One disadvantage of this median ball attachment and implant position was the development of a rotational axis which was absent before anchorage of the ball attachment in the conventional denture. In a study by Emami et al. , patients with implant-retained mandibular overdenture who perceived no rotational movement were more satisfied with their denture as compared to patients who perceived rotation. Moreover, by keeping proper sublingual extensions, this complication could be prevented. Hence, in this study, we kept a proper sublingual extension to reduce any kind of possible rotation of the denture.
Different types of recording devices had been used for the measurement of MBF. Lassila et al.  used a piezoelectric device and Haraldson et al.  used pressure-sensitive films in their study. In this study, the device used to record bite force comprised of two strain gauges connected to a strain gauge measurement system through a cord. Bhat et al. , Geckili et al. , Rismanchian et al. , and Müller et al.  also used the strain gauge measurement system in their studies.
An increase in bite force after implant loading can be explained by the fact that the dental implants help in the improvement of the functional state of the masticatory apparatus by assisting in the establishment of better neuromuscular coordination by improving support, stability, and retention of the prosthesis. The present study confirms the findings of Bakke et al. , they observed higher MBF values in all implant-treated patients. Similar results were also seen by Fontijin Tekamp et al.  and Rismanchian et al. .
A significant difference was found only between MBF pre- and MBF postoperative recall examination at 3 months because of the gradual building up experience and adaptation to the prosthesis. Like the present study, most studies on implant treatment and oral function demonstrated an improvement of masticatory function in implant-assisted overdenture as compared to the conventional denture ,,,,,.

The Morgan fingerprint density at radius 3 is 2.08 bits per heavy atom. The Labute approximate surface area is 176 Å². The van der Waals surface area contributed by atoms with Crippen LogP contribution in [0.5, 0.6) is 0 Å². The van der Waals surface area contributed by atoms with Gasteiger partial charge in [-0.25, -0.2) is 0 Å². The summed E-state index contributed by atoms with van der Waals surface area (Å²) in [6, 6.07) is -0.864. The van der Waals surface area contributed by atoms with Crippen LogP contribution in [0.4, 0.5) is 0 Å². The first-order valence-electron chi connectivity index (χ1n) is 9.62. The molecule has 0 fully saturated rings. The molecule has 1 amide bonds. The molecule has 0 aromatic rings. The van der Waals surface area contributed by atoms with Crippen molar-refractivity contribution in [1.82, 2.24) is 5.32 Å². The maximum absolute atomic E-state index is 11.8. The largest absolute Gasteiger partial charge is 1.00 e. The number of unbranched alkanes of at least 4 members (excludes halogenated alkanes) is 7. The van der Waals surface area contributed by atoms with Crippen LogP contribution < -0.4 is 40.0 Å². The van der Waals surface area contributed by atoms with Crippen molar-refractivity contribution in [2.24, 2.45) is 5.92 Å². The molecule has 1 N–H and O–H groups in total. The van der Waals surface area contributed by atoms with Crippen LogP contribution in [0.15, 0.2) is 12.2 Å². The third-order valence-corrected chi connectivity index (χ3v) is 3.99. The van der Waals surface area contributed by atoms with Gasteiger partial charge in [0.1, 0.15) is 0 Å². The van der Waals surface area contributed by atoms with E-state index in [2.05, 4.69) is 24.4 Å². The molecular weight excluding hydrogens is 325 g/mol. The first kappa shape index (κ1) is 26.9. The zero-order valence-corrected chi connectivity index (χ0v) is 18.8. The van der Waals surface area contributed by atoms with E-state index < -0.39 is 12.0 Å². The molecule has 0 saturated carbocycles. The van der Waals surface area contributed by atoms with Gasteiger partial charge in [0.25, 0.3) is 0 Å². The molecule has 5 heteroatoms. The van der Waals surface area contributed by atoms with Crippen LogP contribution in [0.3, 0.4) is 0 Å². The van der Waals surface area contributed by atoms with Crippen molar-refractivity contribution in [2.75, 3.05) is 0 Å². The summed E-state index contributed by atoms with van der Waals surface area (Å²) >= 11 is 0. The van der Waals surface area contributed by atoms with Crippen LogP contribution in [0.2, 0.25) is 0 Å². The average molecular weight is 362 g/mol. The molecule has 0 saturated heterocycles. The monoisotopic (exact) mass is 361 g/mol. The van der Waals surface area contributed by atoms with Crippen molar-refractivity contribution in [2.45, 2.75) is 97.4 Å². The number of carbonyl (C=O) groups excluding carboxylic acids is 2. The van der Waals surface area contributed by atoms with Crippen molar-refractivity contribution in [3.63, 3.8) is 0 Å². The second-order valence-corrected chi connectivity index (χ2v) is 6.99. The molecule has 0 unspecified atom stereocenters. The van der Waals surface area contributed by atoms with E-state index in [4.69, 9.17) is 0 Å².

Association between masticatory performance and satisfaction level was also calculated with Spearman correlation test which was found to be low with no significant association between the objective (masticatory performance) and subjective (satisfaction level) measurement. In agreement with the present study, Geckili et al.  also did not find any correlation between the two. Thus, patients with a better masticatory performance are not necessarily more satisfied, because patient satisfaction is shown to be multifactorial. Satisfaction not only depends on chewing ability but also on esthetics and expectations of the level of retention to implant overdenture.
Different authors found similar bone loss ,, functional improvement, implant survival ,, implant and prosthetic failure , in single and two implant-assisted mandibular overdenture. Ahmed et al. reported a significant decrease in marginal bone loss and a number of implant failures in a single implant-retained overdenture compared to that with 2 implants . The single implant-retained overdenture proved to be successful and an economic treatment protocol . Hence, a greater number of edentulous patients could benefit from this new treatment modality.
The main limitation of this research was the trivial number of participants along with the short duration of the follow-up period. Considering the strict inclusion and exclusion criteria, most patients evaluated were not included in this study. More studies are required to validate the finding of this study. Further, long-term follow-up studies on this subject with a larger number of participants are recommended. Furthermore, we can compare single and two implant-retained overdenture with different attachment systems e.g., ball, locator, and magnet.
Less component costs and surgical trauma in treating patients with single-implant retained overdenture as compared to that with two implant-assisted overdenture should make this treatment modality a more affordable option for geriatric patients, who are not satisfied with their conventional mandibular denture but are deterred by the expense of two implants. This treatment option can benefit the economically weaker section of the population of developing countries.
| Conclusion|| |
Within the limitations of this study, it appears that the single implant-assisted mandibular overdentures increased the comfort, fit, stability, MBF, and decrease the functional complaints, i.e., difficulty to speak and chew as compared with a conventional complete denture.
Financial support and sponsorship
Conflicts of interest statement
There are no conflicts of interest.
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[Figure 1], [Figure 2], [Figure 3]
[Table 1], [Table 2], [Table 3], [Table 4], [Table 5]